Panslav agitation was growing at the turn of the decade, partly due to the bellicose Opinion on the Eastern Question (1869) by General Rostislav Andreyevich Fadeev (1826–1884). In that same year appeared a more interesting Panslav product, Russia and Europe, by Nikolai Yakovlevich Danilevsky (1822–1885). It charted the maturation and decay of civilizations and foresaw Russia's Panslav Empire triumphing over the declining West. The aims of the Slavic Benevolent Committee seemed closest to fulfillment during the victorious climax to the Russo-Turkish War of 1877–1878, when Constantinople appeared within the grasp of Russian arms. Yet, despite the imperial patronage that the Committee had enjoyed for over a decade, the government drew back from the seizure of Constantinople, and then was forced by the European powers at the Congress of Berlin (1878) to minimize Russian gains. Aksakov's subsequent tirade about lost Russian honor resulted in the permanent adjournment of the Committee. Panslav perspectives lingered, but the movement declined into political insignificance during the course of the 1880s.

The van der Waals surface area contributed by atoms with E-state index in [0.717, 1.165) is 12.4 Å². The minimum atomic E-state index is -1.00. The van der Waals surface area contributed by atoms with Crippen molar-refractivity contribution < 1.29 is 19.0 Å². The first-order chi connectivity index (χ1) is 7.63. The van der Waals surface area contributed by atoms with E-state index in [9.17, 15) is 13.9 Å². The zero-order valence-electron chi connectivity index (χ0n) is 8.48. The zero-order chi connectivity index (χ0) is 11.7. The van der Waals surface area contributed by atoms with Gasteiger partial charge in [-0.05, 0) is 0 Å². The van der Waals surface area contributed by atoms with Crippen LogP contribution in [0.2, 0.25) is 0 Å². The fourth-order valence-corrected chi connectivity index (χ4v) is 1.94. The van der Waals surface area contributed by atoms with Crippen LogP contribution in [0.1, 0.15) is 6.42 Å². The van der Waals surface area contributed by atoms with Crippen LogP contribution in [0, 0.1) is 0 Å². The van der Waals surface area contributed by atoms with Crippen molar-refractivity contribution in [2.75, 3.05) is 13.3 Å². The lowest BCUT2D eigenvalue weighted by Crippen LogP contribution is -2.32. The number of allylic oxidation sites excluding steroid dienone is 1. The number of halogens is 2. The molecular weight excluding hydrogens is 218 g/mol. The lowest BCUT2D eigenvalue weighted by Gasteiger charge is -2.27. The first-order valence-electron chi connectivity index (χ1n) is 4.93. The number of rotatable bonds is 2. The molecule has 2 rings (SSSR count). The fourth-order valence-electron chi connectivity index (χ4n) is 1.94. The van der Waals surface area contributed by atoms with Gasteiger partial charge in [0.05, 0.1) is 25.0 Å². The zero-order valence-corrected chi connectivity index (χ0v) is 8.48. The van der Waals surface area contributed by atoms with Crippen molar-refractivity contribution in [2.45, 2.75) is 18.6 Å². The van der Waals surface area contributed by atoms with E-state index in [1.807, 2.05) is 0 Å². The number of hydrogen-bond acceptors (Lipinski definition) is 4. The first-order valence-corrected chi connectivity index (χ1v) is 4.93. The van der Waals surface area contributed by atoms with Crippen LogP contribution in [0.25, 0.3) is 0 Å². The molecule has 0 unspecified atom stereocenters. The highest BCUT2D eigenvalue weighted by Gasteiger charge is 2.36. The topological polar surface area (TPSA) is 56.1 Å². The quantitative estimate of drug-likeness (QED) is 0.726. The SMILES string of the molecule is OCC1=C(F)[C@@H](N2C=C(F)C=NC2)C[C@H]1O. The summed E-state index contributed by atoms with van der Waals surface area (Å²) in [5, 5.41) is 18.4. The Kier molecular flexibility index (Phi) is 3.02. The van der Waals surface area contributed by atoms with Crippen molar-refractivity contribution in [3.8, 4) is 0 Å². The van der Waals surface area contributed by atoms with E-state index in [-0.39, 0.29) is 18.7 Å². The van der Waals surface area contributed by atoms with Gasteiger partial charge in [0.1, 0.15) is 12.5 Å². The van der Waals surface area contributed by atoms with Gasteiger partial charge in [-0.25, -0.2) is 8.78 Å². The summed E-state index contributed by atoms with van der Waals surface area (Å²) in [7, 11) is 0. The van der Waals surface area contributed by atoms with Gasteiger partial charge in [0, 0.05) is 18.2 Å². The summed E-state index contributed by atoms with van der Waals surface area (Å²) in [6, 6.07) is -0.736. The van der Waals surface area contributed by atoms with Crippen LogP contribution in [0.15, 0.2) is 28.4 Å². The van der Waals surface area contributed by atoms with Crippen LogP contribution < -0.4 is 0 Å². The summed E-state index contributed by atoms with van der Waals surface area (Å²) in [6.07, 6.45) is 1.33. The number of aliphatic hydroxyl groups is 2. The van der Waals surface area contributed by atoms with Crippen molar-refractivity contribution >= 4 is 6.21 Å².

See also: nationalism in tsarist empire; official nationality; slavophiles
Fadner, Frank J. (1962). Seventy Years of Pan-Slavism in Russia: Karazin to Danilevskii, 1800–1870. Washington, DC: Georgetown University Press.
Geyer, Dietrich. (1987). Russian Imperialism: The Interaction of Domestic and Foreign Policy in Russia, 1860–1914. New Haven: Yale University Press.